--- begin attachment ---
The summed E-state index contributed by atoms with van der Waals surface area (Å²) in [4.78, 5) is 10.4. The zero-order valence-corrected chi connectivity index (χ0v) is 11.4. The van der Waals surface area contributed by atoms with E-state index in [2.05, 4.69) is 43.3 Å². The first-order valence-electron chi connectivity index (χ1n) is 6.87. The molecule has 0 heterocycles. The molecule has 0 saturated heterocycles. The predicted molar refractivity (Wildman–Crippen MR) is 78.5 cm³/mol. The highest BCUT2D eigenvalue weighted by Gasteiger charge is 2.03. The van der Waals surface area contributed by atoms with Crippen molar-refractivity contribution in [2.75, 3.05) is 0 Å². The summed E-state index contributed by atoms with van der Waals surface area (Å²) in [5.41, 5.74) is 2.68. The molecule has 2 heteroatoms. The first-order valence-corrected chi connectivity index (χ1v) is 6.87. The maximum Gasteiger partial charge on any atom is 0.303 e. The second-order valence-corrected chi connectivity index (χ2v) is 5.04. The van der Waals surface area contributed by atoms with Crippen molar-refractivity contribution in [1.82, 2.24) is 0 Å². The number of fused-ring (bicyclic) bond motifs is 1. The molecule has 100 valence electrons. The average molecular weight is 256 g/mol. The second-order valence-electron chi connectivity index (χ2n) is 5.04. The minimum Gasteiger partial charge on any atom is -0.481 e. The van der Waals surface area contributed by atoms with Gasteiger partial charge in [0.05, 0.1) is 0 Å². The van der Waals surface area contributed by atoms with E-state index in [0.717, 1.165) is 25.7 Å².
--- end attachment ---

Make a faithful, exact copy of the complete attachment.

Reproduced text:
The summed E-state index contributed by atoms with van der Waals surface area (Å²) in [4.78, 5) is 10.4. The zero-order valence-corrected chi connectivity index (χ0v) is 11.4. The van der Waals surface area contributed by atoms with E-state index in [2.05, 4.69) is 43.3 Å². The first-order valence-electron chi connectivity index (χ1n) is 6.87. The molecule has 0 heterocycles. The molecule has 0 saturated heterocycles. The predicted molar refractivity (Wildman–Crippen MR) is 78.5 cm³/mol. The highest BCUT2D eigenvalue weighted by Gasteiger charge is 2.03. The van der Waals surface area contributed by atoms with Crippen molar-refractivity contribution in [2.75, 3.05) is 0 Å². The summed E-state index contributed by atoms with van der Waals surface area (Å²) in [5.41, 5.74) is 2.68. The molecule has 2 heteroatoms. The first-order valence-corrected chi connectivity index (χ1v) is 6.87. The maximum Gasteiger partial charge on any atom is 0.303 e. The second-order valence-corrected chi connectivity index (χ2v) is 5.04. The van der Waals surface area contributed by atoms with Crippen molar-refractivity contribution in [1.82, 2.24) is 0 Å². The number of fused-ring (bicyclic) bond motifs is 1. The molecule has 100 valence electrons. The average molecular weight is 256 g/mol. The second-order valence-electron chi connectivity index (χ2n) is 5.04. The minimum Gasteiger partial charge on any atom is -0.481 e. The van der Waals surface area contributed by atoms with Gasteiger partial charge in [0.05, 0.1) is 0 Å². The van der Waals surface area contributed by atoms with E-state index in [0.717, 1.165) is 25.7 Å².